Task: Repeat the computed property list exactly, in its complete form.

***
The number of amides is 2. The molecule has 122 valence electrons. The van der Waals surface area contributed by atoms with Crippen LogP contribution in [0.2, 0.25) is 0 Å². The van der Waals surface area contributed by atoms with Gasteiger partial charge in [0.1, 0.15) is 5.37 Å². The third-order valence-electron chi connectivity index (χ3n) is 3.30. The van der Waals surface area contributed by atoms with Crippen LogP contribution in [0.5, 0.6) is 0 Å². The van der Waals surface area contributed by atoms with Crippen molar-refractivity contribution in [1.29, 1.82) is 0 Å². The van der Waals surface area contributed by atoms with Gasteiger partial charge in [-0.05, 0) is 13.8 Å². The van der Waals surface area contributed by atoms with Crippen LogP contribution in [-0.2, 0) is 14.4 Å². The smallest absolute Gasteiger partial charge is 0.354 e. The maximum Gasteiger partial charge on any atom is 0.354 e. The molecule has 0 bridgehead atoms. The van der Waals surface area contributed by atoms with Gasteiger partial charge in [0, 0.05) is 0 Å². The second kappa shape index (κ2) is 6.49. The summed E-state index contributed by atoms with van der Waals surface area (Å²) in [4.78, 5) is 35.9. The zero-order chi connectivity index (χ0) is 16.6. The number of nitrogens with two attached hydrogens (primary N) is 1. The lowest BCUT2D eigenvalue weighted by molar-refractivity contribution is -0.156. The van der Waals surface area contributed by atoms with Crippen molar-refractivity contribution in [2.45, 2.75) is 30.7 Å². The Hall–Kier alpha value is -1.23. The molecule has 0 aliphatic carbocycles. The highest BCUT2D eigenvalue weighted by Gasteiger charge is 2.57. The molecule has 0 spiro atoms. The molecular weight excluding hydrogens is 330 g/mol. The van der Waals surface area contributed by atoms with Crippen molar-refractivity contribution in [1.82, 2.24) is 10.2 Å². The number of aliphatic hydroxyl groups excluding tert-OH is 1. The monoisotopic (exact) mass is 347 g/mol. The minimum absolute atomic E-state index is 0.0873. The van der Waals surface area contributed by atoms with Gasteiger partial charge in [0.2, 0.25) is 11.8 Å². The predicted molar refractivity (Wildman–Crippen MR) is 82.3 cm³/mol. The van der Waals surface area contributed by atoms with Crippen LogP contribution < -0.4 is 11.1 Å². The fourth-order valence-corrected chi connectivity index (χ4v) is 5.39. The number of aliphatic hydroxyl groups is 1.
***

The number of amides is 2. The molecule has 122 valence electrons. The van der Waals surface area contributed by atoms with Crippen LogP contribution in [0.2, 0.25) is 0 Å². The van der Waals surface area contributed by atoms with Gasteiger partial charge in [0.1, 0.15) is 5.37 Å². The third-order valence-electron chi connectivity index (χ3n) is 3.30. The van der Waals surface area contributed by atoms with Crippen LogP contribution in [0.5, 0.6) is 0 Å². The van der Waals surface area contributed by atoms with Crippen molar-refractivity contribution in [1.29, 1.82) is 0 Å². The van der Waals surface area contributed by atoms with Gasteiger partial charge in [-0.05, 0) is 13.8 Å². The van der Waals surface area contributed by atoms with Crippen LogP contribution in [-0.2, 0) is 14.4 Å². The smallest absolute Gasteiger partial charge is 0.354 e. The maximum Gasteiger partial charge on any atom is 0.354 e. The molecule has 0 bridgehead atoms. The van der Waals surface area contributed by atoms with Gasteiger partial charge in [0, 0.05) is 0 Å². The second kappa shape index (κ2) is 6.49. The summed E-state index contributed by atoms with van der Waals surface area (Å²) in [4.78, 5) is 35.9. The zero-order chi connectivity index (χ0) is 16.6. The number of nitrogens with two attached hydrogens (primary N) is 1. The lowest BCUT2D eigenvalue weighted by molar-refractivity contribution is -0.156. The van der Waals surface area contributed by atoms with Crippen molar-refractivity contribution in [2.45, 2.75) is 30.7 Å². The Hall–Kier alpha value is -1.23. The molecule has 0 aliphatic carbocycles. The highest BCUT2D eigenvalue weighted by Gasteiger charge is 2.57. The molecule has 0 spiro atoms. The molecular weight excluding hydrogens is 330 g/mol. The van der Waals surface area contributed by atoms with Crippen molar-refractivity contribution in [1.82, 2.24) is 10.2 Å². The number of aliphatic hydroxyl groups excluding tert-OH is 1. The monoisotopic (exact) mass is 347 g/mol. The minimum absolute atomic E-state index is 0.0873. The van der Waals surface area contributed by atoms with Gasteiger partial charge in [0.2, 0.25) is 11.8 Å². The predicted molar refractivity (Wildman–Crippen MR) is 82.3 cm³/mol. The van der Waals surface area contributed by atoms with Crippen LogP contribution < -0.4 is 11.1 Å². The fourth-order valence-corrected chi connectivity index (χ4v) is 5.39. The number of aliphatic hydroxyl groups is 1.